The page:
Saturday, February 17, 2018

The Girls in the Picture by Melanie Benjamin

This novel took me a long time to read.  I was a bit disappointed in it, and reading reviews online has me in the minority.  

Of course I knew who Mary Pickford was going into this novel, and I was excited to read about early Hollywood.  It had to have been such an exciting place--when Los Angeles was still a small outpost, and silent films were all the rage. Bungalows, tiled fountains, and orange groves, along with the warm weather, made it a paradise and a place to start new.  Frances Marion, whom I knew nothing about, was just an amazing woman. This is the type of historical novel that will have you pausing to do internet research, look at photos, and read up.  Did you know Frances Marion was the first woman screenwriter to win an Oscar?  And that she won two in the 1930's?  With movie star good looks, she could have easily become famous onscreen; but her talents and heart were all about creating stories.  She successfully wrote for silent films, and easily transitioned over to "talkies" without any trouble.  She was a powerhouse in early Hollywood.  

But I'm getting too far ahead of myself. This novel is about the real life friendship and working relationship between Mary Pickford, darling of silent films and a genuine movie star of the early 1900's, and Frances Marion, a "scenarist" (a screenwriter before there was the term for screenwriter) who arrived in Los Angeles in 1914, 25 years old and going through her second divorce. They met, and quickly became friends, in a world where men called all the shots, and treated women like infants.  Mary's onscreen persona as the little girl with blond curls kept her trapped in the same role. Frances wrote roles for Mary that would help her capture a sense of childhood, since Mary had been working in movies since the age of five to support her family.  While the movies made Mary an international star and put money in the bank, they also kept her from growing into more mature roles.  She was an adult always playing a young girl.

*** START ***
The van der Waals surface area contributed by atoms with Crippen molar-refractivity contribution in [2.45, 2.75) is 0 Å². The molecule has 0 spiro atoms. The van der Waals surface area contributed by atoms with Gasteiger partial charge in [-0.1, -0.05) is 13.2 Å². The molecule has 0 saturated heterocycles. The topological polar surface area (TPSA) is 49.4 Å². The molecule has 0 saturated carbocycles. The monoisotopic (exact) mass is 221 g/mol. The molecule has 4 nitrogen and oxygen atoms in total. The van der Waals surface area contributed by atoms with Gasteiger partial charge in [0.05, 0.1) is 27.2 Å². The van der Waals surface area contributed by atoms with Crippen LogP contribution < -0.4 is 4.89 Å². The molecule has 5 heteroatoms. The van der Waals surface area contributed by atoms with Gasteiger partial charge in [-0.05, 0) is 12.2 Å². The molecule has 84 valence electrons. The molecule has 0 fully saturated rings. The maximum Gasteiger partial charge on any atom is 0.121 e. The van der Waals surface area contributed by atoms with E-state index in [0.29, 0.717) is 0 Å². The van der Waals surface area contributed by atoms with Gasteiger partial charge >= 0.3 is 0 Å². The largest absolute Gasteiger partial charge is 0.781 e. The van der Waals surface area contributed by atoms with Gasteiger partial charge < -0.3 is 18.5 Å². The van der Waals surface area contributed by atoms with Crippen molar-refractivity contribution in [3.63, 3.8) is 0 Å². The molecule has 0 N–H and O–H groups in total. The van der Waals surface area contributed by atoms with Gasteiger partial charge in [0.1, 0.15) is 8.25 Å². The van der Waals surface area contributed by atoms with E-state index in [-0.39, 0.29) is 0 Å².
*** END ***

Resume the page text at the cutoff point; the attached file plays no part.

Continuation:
I know--it sounds like a really good novel.  For the most part, I enjoyed it, but I felt that it dragged a lot.  World War I is a big part of it, and the machinations of men with money and power.  Everything Frances got, she fought for.  She was a tough cookie who didn't take much from anyone.  Mary was not as tough, and she had to fight her own insecurities to make strides towards independence in her career.  Her relationship with Douglas Fairbanks Sr is a big part of the novel as well; they were the first Hollywood power couple--all the way back in 1920.  Charlie Chaplin also moves in and out of the story, as a friend of Frances, Mary, and Douglas.  

The novel moves between Frances and Mary, and the years 1914 to 1969.  It is a tale of women making strides in Hollywood, but also all the garbage they had to put up with--which sounds remarkably like a lot of what is happening today.  Then, as now, women had to decide between having a career and a family, fight for better pay, put up with sexual harassment, and cope with the pressure of society's expectations to be respectable women.  

I did enjoy reading about Frances and Mary. I really liked the inside look at the beginnings of Hollywood and movie making, and how amazing it all was at the time.  But I did feel the book was too long, and there were parts where I lost interest because it felt plodding. And Mary, geez. A perfect example of a person who is consumed by fame, and left with nothing. 

Available in hardcover, audio and ebook. 

Rating:  3/6 for a novel that sets the scene of early Hollywood and film making very well, and delves into the complexities of friendship between women.  I loved reading about Frances Marion and Mary Pickford, two powerhouses in Hollywood who helped create the film industry.  A refreshing historical novel set in Los Angeles as World War I begins and the world is on the brink of change. I felt the novel was too long, but enjoyed it because of Frances Marion.  She was fascinating.  


  1. Good review. Even though it was not a great read for you it sounds like you did learn something. Thanks for posting.

  2. These women have come up in other novels I have read, so I will probably give this one a pass. One of my favorites was The Age of Dreaming by Nina Revoyr. http://keepthewisdom.blogspot.com/2015/03/the-age-of-dreaming.html